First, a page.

Most people think they know the can answer correctly if they were asked, ‘What does Wi-Fi stand for?’ But you shouldn’t be so sure.
If you had to guess what the terms Wifi or Wi-Fi stand for, you might confidently suggest “wireless fidelity.” It’s a perfectly reasonable answer.
But it turns out it’s the wrong answer…at least officially.
The first thing to know
What we know today as Wi-Fi actually began in Hawaii, according to Washington Technology Solutions, a government agency in Washington State. Its website states that the service dates back to 1971 with “a wireless UHF packet network called ALOHAnet. ALOHAnet’s purpose was to connect the Hawaiian Islands. Twenty years later, NCR and AT&T developed WaveLAN, updated protocols
WaveLAN became the precursor to the IEEE 802.11 standard. The IEEE stands for the Institute of Electrical and Electronics Engineers.
How’s that for a fancy name? Yes, Wi-Fi could have been known as IEEE 802.11. Can you imagine visiting your favorite coffee shop and asking for the IEEE 802.11 password?
No, me either.
New Scientist, for what it’s worth, says the full name was “IEEE 802.11b Direct Sequence.” That’s even worse.
We got to Wi-Fi because IEEE 802.11b Direct Sequence seemed far too complicated for most anyone to remember, much less use. Wi-Fi just sounds easier, right?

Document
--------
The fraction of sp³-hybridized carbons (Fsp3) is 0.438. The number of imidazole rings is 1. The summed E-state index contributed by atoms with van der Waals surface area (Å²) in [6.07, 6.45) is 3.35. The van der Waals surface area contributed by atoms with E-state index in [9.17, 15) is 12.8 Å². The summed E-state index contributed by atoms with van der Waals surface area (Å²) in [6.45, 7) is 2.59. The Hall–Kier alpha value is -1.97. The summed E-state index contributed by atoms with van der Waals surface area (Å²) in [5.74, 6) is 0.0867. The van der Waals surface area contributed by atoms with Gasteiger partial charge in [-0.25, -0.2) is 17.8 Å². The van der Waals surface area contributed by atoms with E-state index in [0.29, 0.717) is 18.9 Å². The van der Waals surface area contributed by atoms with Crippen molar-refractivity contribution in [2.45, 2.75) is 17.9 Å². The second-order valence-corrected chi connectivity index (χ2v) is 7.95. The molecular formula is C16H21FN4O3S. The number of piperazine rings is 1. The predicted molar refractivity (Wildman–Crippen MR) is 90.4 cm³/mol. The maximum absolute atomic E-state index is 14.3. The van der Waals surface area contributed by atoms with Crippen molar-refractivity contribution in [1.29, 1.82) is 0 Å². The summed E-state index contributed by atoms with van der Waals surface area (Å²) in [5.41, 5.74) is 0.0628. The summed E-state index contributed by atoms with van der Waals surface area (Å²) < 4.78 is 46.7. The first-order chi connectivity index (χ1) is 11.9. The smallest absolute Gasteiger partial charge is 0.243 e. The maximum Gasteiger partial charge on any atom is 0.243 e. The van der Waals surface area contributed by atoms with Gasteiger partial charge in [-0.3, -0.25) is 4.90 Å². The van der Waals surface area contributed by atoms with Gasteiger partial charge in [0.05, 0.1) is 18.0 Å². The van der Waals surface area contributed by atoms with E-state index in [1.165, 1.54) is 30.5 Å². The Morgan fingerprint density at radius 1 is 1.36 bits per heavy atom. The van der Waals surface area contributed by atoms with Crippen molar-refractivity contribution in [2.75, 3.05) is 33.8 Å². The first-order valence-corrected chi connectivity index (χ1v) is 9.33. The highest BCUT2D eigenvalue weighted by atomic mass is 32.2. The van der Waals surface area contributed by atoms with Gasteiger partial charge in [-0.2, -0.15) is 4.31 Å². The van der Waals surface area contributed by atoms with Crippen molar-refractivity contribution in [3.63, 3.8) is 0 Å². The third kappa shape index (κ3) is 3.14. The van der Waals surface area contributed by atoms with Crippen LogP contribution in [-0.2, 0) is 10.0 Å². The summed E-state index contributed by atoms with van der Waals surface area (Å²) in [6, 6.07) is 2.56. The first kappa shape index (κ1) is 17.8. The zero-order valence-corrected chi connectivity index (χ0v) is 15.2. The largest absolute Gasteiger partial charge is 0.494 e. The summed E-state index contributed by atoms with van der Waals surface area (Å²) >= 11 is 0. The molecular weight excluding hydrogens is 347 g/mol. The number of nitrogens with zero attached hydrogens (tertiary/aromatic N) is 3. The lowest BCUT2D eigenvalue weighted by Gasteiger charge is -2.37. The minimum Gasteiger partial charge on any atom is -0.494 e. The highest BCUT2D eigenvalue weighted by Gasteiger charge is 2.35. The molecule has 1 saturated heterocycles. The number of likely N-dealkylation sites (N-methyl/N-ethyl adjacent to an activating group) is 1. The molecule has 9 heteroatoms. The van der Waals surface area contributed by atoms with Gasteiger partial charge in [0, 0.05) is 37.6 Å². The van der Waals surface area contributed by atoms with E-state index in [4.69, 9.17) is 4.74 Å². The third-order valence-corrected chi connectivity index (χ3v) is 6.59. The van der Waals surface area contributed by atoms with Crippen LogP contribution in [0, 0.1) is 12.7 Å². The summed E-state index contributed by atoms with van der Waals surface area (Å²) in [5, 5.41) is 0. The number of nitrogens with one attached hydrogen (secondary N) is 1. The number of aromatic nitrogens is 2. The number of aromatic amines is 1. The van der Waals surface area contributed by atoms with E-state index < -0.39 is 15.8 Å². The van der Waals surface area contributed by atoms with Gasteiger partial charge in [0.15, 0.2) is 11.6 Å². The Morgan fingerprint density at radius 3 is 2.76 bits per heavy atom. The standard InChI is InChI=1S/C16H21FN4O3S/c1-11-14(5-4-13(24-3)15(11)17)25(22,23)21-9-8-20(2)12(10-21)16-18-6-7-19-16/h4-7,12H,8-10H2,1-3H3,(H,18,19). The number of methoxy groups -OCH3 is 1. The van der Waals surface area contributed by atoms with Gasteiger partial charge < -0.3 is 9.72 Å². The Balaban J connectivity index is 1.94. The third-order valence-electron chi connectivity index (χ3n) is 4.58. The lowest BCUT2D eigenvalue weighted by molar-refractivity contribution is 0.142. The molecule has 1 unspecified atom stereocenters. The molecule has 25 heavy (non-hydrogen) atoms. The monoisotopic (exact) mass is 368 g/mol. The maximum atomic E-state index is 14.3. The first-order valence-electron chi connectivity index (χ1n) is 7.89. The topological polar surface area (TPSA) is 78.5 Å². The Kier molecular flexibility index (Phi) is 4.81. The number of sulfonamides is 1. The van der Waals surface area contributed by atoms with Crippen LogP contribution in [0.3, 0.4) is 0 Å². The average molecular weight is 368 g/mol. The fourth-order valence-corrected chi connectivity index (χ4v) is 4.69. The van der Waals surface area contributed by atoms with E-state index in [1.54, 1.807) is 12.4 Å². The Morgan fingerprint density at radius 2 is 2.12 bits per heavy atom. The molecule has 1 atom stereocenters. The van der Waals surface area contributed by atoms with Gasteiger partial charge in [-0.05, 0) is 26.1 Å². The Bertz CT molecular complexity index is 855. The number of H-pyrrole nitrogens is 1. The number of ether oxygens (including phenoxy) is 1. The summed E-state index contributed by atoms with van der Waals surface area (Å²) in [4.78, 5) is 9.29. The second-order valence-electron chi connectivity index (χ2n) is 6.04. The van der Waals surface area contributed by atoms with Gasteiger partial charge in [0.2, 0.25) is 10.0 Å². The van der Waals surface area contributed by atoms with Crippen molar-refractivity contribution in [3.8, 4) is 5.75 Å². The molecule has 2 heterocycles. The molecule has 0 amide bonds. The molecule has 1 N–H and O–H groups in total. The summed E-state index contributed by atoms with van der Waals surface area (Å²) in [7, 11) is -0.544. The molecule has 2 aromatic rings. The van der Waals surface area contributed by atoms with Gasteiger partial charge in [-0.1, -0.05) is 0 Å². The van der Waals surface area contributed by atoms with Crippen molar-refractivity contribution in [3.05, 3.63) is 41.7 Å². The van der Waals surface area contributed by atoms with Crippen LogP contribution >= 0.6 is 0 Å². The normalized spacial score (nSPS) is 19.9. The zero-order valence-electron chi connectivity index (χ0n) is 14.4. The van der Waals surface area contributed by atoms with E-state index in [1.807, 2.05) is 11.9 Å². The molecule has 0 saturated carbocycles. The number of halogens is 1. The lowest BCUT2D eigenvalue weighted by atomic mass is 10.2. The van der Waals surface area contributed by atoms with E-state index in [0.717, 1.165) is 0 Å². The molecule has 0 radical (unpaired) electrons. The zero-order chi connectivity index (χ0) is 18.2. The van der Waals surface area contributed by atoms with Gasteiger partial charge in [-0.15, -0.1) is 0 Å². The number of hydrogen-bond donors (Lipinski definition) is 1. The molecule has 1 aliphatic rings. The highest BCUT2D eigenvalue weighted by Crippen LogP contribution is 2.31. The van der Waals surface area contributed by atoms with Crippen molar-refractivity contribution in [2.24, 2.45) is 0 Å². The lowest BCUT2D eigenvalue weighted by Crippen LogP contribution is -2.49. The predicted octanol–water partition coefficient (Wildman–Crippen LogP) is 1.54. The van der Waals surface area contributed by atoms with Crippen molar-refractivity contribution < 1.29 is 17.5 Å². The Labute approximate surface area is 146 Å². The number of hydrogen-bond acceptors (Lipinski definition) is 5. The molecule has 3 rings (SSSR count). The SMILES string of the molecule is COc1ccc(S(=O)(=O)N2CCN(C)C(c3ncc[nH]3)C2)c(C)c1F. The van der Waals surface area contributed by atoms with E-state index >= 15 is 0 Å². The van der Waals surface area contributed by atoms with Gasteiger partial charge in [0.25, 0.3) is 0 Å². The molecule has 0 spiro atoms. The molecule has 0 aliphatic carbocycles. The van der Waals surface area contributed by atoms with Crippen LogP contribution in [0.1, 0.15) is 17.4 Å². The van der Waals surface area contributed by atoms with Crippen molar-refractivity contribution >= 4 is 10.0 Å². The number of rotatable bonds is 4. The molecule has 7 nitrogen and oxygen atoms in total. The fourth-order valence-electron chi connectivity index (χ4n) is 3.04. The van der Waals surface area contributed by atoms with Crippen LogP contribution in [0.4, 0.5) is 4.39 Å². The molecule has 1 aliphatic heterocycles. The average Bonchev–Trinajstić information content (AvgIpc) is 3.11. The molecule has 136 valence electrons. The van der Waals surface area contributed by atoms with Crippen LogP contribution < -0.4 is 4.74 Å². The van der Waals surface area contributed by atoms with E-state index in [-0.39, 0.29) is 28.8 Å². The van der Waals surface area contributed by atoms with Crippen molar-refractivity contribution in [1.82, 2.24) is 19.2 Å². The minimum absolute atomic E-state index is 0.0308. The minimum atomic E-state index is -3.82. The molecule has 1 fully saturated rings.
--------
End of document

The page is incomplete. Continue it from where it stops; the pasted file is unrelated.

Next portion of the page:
Around 1999, a group of companies formed the Wireless Ethernet Compatibility Alliance, a nonprofit organization that maintains Wi-Fi standards. That eventually became the Wi-Fi Alliance.
For what it’s worth, AP Style dictates that you hyphenate the word and capitalize both the W and the F. Those anti-hyphen folk out there can’t get away with “wifi” where AP Style is concerned.
But what does Wi-Fi stand for?
Now that we know how we came to use the term, where did it actually come from? Reader’s Digest says the Wireless Ethernet Compatibility Alliance hired the Interbrand team to come up with an easier moniker. Their solution: Wi-Fi, which is now a trademark owned by the Wi-Fi Alliance.
The alliance felt even its members would demand some type of explanation for this whole “Wi-Fi” thing:
Some members didn’t understand the branding or marketing for Wi-Fi. They felt consumers would want an explanation for the name. So the Alliance agreed to include a tagline: The Standard for Wireless Fidelity. That’s why so many people assume Wi-Fi stands for “wireless fidelity,” but the tagline came after the name.Reader’s Digest
It still seems fishy to me. Sure, the tagline came after the name. But the tagline almost always comes after the name, doesn’t it?
I mean the Fi in Wi-Fi had to mean something. Why Fi and not Gi or Hi? Or any other combination?
We’re supposed to believe that they happened to pick two two-letter syllables that just so happened to conform to turning it into an abbreviation for “wireless fidelity,” which is essentially what Wi-Fi is all about?
Apparently, that’s exactly what we’re supposed to believe.
That’s their story, and yes, they’re sticking to it.